Then again, I’m repeating a theme that many folks have been saying: transpeople are not a monolith. (puts toungue in cheek) We are not the Borg. We have not come to assimilate your planet. Resistance is useful. Pay no attention to my friend with the scary laser apparatus glued to her eye socket… Oops. That last part kinda slipped out. 

    Until trans-activists learn how to IGNORE messages like “The Tranz Sux” (because its my experience that the people putting out that message are, by and large, doing it as a way to get a reaction from people they can then use against them …),

    Uh… There’s no hope at all in the expectation that transpeople will ignore the “Tranz Sux” messages. That’s an unrealistic expectation. That’s like asking queer people to ignore “fags suck” or asking any other oppressed group of people to ignore hateful epithets tossed in their direction. Those who do bother to ignore such messages will probably ignore whatever else is being said in those spaces. A rare few might stick around, but not many.

    and simultaneously find a way of languaging “trans” in a way that doesn’t attack women, there ain’t going to be peace on feminist boards.

    There are indeed transpeople doing that. Some of them have posted to this thread.

    I’m bothered by the readiness with which many transpeople adopt biologically reductionist explanations of transidentity. I’m equally bothered by the way in which the mainstream lesbian/gay/bi movement adopts these notions as a means of justifying same sex attraction. I suspect that the two ideologies are very close relatives. I understand why people do it (see post #354) but I think it would be good idea to try to steer clear of those arguments, because in the long run, they stand to cause a lot of unintended damage (see post #264).

    I’m not sure what else to say.

  49. 349
    mandolin says:

    “Can I ask the direct question then – what do feminists who currently find it impossible to accept *any* degree of essentialism feel feminism would lose if it were one day scientifially *proven* that a significant percentage of transexuals, regardless of gendered expectations, will only ever feel ‘themselves’ if they can live as the sex their brain tells them they are but which is not the sex of their body? ”

    I don’t find it impossible to accept any degree of essentialism, personally, so I’m probably not the target of this question. But here’s my go anyway:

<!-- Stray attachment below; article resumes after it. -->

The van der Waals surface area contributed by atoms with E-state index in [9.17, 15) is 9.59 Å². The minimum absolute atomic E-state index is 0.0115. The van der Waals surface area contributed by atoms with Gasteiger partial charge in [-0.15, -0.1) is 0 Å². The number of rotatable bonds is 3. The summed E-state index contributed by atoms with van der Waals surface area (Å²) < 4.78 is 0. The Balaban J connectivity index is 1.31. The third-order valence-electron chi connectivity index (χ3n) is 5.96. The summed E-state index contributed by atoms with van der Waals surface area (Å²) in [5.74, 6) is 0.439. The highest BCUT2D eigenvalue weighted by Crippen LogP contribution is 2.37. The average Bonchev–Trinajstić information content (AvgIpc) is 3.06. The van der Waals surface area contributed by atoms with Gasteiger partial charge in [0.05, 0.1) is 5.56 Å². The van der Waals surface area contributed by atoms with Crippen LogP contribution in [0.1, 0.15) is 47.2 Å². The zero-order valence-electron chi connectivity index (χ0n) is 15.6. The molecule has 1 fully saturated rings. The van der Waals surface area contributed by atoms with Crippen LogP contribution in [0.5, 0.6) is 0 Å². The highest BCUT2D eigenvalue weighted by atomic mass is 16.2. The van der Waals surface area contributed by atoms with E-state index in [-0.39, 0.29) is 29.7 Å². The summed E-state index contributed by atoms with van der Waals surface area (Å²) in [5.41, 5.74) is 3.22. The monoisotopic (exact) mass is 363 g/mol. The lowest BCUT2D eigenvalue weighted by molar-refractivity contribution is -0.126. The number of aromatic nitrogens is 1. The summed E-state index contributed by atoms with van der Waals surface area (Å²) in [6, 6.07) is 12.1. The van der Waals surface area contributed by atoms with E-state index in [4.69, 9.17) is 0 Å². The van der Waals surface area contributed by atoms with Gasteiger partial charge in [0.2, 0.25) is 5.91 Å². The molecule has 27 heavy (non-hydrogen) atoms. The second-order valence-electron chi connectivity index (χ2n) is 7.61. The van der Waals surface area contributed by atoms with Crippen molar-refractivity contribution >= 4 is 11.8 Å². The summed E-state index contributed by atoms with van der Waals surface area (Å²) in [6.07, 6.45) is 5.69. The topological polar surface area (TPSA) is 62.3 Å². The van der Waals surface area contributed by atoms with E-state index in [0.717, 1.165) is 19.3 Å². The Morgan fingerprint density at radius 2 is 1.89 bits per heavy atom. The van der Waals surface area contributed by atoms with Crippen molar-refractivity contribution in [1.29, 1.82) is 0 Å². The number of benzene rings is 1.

The theory would have to adapt.

    The theory would preferably have to adapt in such a way as to account smoothly for everyone’s experience without forcing essentialism on some people in ways they find untenable or forcing non-essentialism on others in those same ways.

    I still think it’s all reconcilable. I just feel like there’s a missing puzzle piece.

    (Someone else may already have worked out what it is; I just don’t feel like I have yet.)

    Also, in re: the earlier beach question, I don’t experience any disharmony with teh state of being sexed female (except for very painful periods), so I don’t know if I’d take a sex change on a deserted island (unless it was to get rid of the very painful periods). But if it were easy to change sex within everyday society and tehre were no physical dangers to doing so? Well, male privelege seems like a pretty good prize, to me. I might do that. I realize this has no relevance to the reasons trans people transition, but someone was curious what non-trans people would do in the hypothetical situation, if I recall correctly.

  50. 350
    FurryCatHerder says:

    Stacy writes:

    There’s a lot of radical feminism that rings true for me as well. I take issue with the degree of primacy placed on gender castes relative to other castes (class, race, etc.), but I find radical feminist analysis to be a useful lens in examining sexist oppression, and for that matter, other forms of gender-based oppression.

    I can’t think of a race or whatever (because “race”, “gender” and “sexual orientation” are all, themselves, “classes”) that doesn’t include “gender”. If only because there are no all-female or all-male races out there. Gender is the universally existent class. And, in almost all instances of “gender” differentiation, it’s the females of the group which are power-down relative to the males.

    Trans-ideologists? I’m not entirely sure where the center of trans-ideology is today. Just looking at the virtual world, trans-ideology seems to be all over the place: from transpeople who incorporate feminism into their understanding of being transgender and eschew heteronormalcy, to transpeople who totally buy into gender dualism, revel in sexist gender roles, and think the former group of people are wild-eyed troublemakers.